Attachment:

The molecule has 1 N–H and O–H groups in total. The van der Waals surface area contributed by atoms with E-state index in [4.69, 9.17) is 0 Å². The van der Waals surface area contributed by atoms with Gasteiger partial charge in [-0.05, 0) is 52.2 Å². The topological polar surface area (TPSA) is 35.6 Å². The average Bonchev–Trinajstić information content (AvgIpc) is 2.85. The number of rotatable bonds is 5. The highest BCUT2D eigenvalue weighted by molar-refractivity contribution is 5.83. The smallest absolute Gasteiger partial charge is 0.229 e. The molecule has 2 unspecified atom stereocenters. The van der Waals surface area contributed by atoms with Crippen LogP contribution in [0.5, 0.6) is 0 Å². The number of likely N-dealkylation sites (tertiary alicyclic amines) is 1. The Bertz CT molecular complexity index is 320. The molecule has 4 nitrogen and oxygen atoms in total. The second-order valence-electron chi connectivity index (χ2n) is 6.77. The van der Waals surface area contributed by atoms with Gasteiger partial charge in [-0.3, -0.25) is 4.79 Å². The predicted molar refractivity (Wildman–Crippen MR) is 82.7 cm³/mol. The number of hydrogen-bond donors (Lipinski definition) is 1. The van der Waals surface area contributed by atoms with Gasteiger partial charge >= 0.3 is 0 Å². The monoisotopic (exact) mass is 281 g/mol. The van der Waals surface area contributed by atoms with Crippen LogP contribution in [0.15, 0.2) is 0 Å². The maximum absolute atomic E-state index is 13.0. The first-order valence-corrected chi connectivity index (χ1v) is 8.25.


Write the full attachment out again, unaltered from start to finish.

The molecule has 1 N–H and O–H groups in total. The van der Waals surface area contributed by atoms with E-state index in [4.69, 9.17) is 0 Å². The van der Waals surface area contributed by atoms with Gasteiger partial charge in [-0.05, 0) is 52.2 Å². The topological polar surface area (TPSA) is 35.6 Å². The average Bonchev–Trinajstić information content (AvgIpc) is 2.85. The number of rotatable bonds is 5. The highest BCUT2D eigenvalue weighted by molar-refractivity contribution is 5.83. The smallest absolute Gasteiger partial charge is 0.229 e. The molecule has 2 unspecified atom stereocenters. The van der Waals surface area contributed by atoms with Crippen LogP contribution in [0.5, 0.6) is 0 Å². The number of likely N-dealkylation sites (tertiary alicyclic amines) is 1. The Bertz CT molecular complexity index is 320. The molecule has 4 nitrogen and oxygen atoms in total. The second-order valence-electron chi connectivity index (χ2n) is 6.77. The van der Waals surface area contributed by atoms with Gasteiger partial charge in [-0.3, -0.25) is 4.79 Å². The predicted molar refractivity (Wildman–Crippen MR) is 82.7 cm³/mol. The number of hydrogen-bond donors (Lipinski definition) is 1. The van der Waals surface area contributed by atoms with Gasteiger partial charge >= 0.3 is 0 Å². The monoisotopic (exact) mass is 281 g/mol. The van der Waals surface area contributed by atoms with Crippen LogP contribution in [0.15, 0.2) is 0 Å². The maximum absolute atomic E-state index is 13.0. The first-order valence-corrected chi connectivity index (χ1v) is 8.25.